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What is a grant of probate and when is it required?


A grant of probate (or grant of representation) is a legal document that confirms the executors of a will that have the authority to manage and administer the estate of someone who has died, and to distribute assets to its beneficiaries. Rebecca Mitchell-Smith from our private client team explains the process.

It is not always necessary to obtain a grant of probate in an estate. It will depend on the extent of the estate, what it comprises and how assets are held (whether in sole name or jointly with other people). It is sometimes needed to access bank accounts or sell or transfer assets.

A grant of probate is required if the deceased held an interest in property in their sole name or held the interest jointly in a property with another person as ‘tenants in common’.

Depending on how much money is held, whether it is within several financial institutions and whether it is held jointly with someone else, will dictate whether a grant of probate is required to manage the financial assets of a deceased estate.

The executors or beneficiaries (as set out by the intestacy rules if there is no will) will be required to follow certain steps to obtain a grant of probate. Once the Probate Registry has approved the application and validated the will (if there is one), a court-sealed grant is issued.

If you are an executor or administrator of an estate (whether by will or by virtue of the intestacy rules if there is no will), you will need to collate information about the assets and liabilities of the estate. Once you have done this, you can contact the relevant financial institutions to find out their requirements and whether they will need you to provide a grant of probate.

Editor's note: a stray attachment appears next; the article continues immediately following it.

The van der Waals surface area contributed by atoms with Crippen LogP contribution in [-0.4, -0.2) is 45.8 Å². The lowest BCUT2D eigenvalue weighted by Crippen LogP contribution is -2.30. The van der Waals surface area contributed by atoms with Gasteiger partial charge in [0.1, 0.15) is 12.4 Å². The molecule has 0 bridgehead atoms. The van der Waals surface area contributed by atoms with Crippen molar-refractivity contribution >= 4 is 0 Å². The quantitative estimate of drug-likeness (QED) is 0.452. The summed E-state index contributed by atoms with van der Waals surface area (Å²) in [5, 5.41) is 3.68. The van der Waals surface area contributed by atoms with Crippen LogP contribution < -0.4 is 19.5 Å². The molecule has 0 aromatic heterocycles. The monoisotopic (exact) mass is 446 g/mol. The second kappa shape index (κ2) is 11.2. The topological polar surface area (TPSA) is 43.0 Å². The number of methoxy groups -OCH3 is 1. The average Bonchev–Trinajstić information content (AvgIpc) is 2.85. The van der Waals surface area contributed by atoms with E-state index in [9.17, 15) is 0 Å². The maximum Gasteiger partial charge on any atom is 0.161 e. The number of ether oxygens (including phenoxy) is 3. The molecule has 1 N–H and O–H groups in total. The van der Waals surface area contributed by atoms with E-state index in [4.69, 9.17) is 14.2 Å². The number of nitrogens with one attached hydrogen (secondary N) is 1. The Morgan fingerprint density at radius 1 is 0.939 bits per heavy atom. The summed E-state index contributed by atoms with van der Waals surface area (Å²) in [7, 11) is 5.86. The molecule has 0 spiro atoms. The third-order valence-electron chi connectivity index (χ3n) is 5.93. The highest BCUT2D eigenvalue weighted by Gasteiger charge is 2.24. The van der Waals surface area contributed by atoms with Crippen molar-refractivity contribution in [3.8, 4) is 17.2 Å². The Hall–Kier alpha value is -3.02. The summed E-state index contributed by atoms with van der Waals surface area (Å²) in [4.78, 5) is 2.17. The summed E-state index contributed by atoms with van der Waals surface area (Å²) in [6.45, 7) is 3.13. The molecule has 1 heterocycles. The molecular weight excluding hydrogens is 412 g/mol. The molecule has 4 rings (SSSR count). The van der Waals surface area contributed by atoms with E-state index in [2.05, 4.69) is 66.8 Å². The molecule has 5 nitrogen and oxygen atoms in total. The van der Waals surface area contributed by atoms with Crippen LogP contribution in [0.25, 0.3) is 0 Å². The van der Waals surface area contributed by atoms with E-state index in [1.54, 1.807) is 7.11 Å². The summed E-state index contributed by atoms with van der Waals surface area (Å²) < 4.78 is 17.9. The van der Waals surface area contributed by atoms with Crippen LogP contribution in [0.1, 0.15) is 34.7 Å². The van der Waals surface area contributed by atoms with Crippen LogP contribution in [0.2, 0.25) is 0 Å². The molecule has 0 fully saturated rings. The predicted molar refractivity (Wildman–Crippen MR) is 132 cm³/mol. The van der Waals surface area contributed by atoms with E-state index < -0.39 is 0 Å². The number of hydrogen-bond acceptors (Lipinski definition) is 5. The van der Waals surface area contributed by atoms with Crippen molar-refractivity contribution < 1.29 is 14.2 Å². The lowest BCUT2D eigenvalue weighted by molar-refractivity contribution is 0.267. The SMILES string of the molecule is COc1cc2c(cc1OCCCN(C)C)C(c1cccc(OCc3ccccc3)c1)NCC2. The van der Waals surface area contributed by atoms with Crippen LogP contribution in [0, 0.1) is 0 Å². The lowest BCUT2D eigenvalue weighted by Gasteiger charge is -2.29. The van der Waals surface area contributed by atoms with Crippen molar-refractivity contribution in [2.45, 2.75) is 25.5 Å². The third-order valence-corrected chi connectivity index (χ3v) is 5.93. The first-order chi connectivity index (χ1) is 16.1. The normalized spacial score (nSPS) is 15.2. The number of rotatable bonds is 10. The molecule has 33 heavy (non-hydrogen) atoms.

“If the deceased held interest in a property in their sole name or jointly with another party as tenants in common, you will need a grant of probate.”

The steps required to obtain a grant of probate includes firstly to determine the value of all assets and liabilities at the date of the deceased’s death. Once this has been established, you will need to ascertain whether inheritance tax is payable.

If required, the relevant HM Revenue and Customs forms need to be completed and submitted to make the initial inheritance tax payment. A legal statement will then need to be submitted to the Probate Registry to apply for the grant of probate.

The complexity of dealing with a deceased person’s estate can vary and depends on the size of the estate and whether a will exists and what it provides for. It is strongly recommended to seek professional legal advice if you are the executor of a will to ensure it is managed properly.

If you are dealing with a deceased estate and require further support and advice, please contact our helpful private client team on 01772 258321.

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